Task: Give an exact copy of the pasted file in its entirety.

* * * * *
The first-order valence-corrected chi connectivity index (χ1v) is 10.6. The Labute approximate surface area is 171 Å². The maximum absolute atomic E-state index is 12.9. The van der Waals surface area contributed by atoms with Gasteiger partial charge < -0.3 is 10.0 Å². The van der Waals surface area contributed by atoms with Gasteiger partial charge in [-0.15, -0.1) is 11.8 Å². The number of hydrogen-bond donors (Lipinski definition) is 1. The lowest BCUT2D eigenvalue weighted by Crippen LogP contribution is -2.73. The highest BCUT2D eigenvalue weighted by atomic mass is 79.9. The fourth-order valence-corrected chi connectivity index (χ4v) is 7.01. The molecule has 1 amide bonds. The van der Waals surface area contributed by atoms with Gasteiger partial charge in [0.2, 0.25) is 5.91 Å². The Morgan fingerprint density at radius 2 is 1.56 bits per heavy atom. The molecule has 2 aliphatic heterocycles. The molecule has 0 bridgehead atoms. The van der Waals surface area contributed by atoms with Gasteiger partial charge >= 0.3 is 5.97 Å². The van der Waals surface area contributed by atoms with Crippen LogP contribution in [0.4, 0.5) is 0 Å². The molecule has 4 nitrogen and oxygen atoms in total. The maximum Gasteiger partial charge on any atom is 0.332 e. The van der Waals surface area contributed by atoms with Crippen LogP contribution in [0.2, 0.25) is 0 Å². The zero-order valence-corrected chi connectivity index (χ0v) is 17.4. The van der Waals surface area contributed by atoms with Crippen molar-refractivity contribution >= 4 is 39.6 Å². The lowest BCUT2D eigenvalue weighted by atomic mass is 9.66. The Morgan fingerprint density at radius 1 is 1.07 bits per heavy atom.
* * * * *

The first-order valence-corrected chi connectivity index (χ1v) is 10.6. The Labute approximate surface area is 171 Å². The maximum absolute atomic E-state index is 12.9. The van der Waals surface area contributed by atoms with Gasteiger partial charge < -0.3 is 10.0 Å². The van der Waals surface area contributed by atoms with Gasteiger partial charge in [-0.15, -0.1) is 11.8 Å². The number of hydrogen-bond donors (Lipinski definition) is 1. The lowest BCUT2D eigenvalue weighted by Crippen LogP contribution is -2.73. The highest BCUT2D eigenvalue weighted by atomic mass is 79.9. The fourth-order valence-corrected chi connectivity index (χ4v) is 7.01. The molecule has 1 amide bonds. The van der Waals surface area contributed by atoms with Gasteiger partial charge in [0.2, 0.25) is 5.91 Å². The Morgan fingerprint density at radius 2 is 1.56 bits per heavy atom. The molecule has 2 aliphatic heterocycles. The molecule has 0 bridgehead atoms. The van der Waals surface area contributed by atoms with Gasteiger partial charge >= 0.3 is 5.97 Å². The van der Waals surface area contributed by atoms with Crippen LogP contribution in [0.4, 0.5) is 0 Å². The molecule has 4 nitrogen and oxygen atoms in total. The maximum Gasteiger partial charge on any atom is 0.332 e. The van der Waals surface area contributed by atoms with Crippen LogP contribution in [0.2, 0.25) is 0 Å². The zero-order valence-corrected chi connectivity index (χ0v) is 17.4. The van der Waals surface area contributed by atoms with Crippen molar-refractivity contribution >= 4 is 39.6 Å². The lowest BCUT2D eigenvalue weighted by atomic mass is 9.66. The Morgan fingerprint density at radius 1 is 1.07 bits per heavy atom.